Pride can get you killed. Refusing to admit you cannot do it can put you in a survival situation. It’s one thing to shoulder a pack and walk around the block a few times, or to hike the two mile walking trail through the park, it’s another thing entirely however, to hike over rugged, uneven terrain with a 40 to 50 pound pack on your back when it’s cold, snowy or raining and its close to dark.
You start out with one scenario in mind but the tables get turned on you. Instead of stopping a few hours before dark to establish a camp you push on. You push on, because you imagine yourself tougher than you are, smarter than you are, and better trained than you are.
This is human nature, you are told that to succeed in life you have to push, test your limits, and take risks. This may work when buying stocks, or positioning yourself for a promotion at work, but it does not work out on the trail in the backcountry.
One of the problems is that some if not many today are not taught failure. Everyone gets a trophy for participation. No one is taught the harsh realities of life and one of the realities is that everyone fails at some time or another at something, no one is perfect, and you are not always the smartest person in the room.
Some refuse to accept advice from those that have traveled the path before them. Some are told by their parents and their teachers that they can do anything, are never told no and that they are nearly perfect in every way. With this mindset people die on the trail, people get lost 200 yards from camp, from their homes and from their vehicles. They thought they knew better, because no one had ever told them otherwise, no one prepared them, and they did not prepare themselves.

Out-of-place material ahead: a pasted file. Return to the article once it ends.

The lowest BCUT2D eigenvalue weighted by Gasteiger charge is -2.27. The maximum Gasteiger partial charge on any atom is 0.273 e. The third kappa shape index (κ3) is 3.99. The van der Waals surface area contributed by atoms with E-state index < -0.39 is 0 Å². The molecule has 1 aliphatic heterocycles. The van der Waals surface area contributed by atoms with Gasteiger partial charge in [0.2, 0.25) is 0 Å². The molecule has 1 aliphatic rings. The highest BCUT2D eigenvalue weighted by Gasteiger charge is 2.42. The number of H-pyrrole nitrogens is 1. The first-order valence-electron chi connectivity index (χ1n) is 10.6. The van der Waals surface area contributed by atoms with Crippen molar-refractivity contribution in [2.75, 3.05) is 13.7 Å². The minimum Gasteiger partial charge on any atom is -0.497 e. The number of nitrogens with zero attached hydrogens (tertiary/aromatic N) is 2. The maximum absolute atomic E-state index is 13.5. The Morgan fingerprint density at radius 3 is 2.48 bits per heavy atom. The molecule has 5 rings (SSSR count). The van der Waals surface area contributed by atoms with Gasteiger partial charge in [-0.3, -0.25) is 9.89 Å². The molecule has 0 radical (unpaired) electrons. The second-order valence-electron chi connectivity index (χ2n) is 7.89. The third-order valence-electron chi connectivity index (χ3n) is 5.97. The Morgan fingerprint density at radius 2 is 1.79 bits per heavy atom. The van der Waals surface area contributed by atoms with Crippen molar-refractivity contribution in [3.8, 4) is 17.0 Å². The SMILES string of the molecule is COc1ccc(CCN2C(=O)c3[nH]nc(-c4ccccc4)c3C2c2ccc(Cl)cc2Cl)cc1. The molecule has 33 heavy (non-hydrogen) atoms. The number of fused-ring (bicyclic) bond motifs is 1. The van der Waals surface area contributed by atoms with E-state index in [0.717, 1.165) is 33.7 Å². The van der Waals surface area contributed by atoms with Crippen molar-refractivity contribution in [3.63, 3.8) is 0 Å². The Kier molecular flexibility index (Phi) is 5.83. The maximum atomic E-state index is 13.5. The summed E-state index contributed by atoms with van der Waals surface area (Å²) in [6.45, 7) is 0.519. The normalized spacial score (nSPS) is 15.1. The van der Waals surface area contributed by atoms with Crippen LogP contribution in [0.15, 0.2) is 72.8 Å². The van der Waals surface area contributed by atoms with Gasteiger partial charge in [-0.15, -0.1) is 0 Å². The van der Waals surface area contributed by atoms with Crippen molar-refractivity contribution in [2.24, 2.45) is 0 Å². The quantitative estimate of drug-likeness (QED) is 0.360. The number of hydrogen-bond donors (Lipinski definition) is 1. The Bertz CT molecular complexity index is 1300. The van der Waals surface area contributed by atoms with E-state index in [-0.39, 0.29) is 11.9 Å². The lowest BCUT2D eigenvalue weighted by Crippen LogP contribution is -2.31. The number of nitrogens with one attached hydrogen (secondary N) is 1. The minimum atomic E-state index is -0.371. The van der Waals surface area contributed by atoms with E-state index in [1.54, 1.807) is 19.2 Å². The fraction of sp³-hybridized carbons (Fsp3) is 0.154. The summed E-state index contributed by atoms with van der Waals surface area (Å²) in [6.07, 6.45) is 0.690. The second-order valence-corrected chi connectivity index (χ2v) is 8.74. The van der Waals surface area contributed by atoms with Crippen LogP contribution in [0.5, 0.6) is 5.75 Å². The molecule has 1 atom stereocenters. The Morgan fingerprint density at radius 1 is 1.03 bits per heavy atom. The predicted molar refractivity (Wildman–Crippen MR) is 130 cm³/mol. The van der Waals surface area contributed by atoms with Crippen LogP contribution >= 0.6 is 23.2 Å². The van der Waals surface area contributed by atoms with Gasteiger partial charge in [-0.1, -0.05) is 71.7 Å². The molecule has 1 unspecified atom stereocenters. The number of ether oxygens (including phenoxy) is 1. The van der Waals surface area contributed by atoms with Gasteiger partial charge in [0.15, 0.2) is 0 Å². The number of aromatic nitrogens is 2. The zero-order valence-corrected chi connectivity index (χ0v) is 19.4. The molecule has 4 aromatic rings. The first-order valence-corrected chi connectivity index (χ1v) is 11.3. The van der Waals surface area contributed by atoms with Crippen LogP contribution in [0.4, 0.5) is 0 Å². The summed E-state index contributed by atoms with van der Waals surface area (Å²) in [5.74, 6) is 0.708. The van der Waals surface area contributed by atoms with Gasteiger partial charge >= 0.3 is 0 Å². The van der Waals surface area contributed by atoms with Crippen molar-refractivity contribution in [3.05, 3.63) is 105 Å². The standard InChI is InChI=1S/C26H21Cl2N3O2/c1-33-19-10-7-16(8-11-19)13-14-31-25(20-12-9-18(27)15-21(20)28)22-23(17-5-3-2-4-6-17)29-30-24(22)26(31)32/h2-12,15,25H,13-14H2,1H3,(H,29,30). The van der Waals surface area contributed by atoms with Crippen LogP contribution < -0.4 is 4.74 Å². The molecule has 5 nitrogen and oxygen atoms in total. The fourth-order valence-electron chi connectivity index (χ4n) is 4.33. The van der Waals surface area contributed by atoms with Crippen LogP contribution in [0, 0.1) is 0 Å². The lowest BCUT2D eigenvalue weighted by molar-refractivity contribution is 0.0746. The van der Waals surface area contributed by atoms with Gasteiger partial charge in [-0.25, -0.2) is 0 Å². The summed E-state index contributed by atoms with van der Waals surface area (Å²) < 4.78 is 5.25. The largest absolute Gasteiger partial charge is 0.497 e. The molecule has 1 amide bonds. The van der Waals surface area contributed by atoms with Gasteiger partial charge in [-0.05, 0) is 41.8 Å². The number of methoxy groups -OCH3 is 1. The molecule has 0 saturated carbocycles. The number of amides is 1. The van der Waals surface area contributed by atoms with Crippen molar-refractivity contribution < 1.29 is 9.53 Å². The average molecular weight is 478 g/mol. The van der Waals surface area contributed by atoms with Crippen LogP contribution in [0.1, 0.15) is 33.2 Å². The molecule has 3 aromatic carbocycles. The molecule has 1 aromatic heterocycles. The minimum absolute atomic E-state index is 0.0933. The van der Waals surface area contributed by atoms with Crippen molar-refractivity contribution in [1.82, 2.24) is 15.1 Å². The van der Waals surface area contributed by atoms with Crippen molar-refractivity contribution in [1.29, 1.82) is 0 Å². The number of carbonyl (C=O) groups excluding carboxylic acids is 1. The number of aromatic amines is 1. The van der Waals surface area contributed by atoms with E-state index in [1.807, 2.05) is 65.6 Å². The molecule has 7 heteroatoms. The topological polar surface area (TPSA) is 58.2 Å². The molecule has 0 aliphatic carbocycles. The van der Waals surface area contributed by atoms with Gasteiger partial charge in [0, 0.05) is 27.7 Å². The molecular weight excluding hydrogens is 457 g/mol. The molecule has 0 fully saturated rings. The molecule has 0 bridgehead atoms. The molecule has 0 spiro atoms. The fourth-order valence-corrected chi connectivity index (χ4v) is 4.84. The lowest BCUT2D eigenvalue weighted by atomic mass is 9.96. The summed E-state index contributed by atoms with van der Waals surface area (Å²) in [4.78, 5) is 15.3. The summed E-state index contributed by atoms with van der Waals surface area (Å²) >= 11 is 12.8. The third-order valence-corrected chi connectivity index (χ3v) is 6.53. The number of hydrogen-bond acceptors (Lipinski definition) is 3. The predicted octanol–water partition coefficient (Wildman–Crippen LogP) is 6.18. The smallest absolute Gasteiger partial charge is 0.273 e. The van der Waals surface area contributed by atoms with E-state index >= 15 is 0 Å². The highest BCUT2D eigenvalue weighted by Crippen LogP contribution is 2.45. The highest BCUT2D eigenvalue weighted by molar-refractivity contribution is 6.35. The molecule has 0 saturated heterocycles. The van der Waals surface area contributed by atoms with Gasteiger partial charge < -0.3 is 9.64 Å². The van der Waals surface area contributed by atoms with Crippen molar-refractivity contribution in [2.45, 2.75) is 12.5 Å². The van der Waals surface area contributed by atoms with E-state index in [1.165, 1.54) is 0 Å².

Even when advice or recommendations are given some refuse to listen and wander off the trail to get in touch with nature. In some cases, they are never found or their remains are found months or years later during the spring thaw.
Before You Listen To Anyone Else Listen To What Your Body Is Telling You
You can train for anything at any age. If you want to hike you must prepare your body for hiking. If you have never hiked what makes you think you can physically take it. Just because you go to the gym a few days a week does not mean you can hike 12 miles a day with a pack shouldered. The only way to condition your body for hiking is to do and you can start training using small steps.
Your steps may only be a half mile at a time, then one mile and so on. It may take months before you are ready for the back country, but if you attempt to do more than your body will let you, you may not come back, because once you get exhausted, cold, and hungry you start making possibly fatal decisions, and you get this way, because you were not ready.
Your mind fogs over, you want to drop and just relax, and sleep, but if you do, you may never awaken. You pushed on past dark and now you have no idea where you are, because you wandered off the trail in the dark. The guides had told you to stop at designated points. They know from years of experience how far you should push yourself in the wilds to prevent this exact scenario from happening, but you didn’t.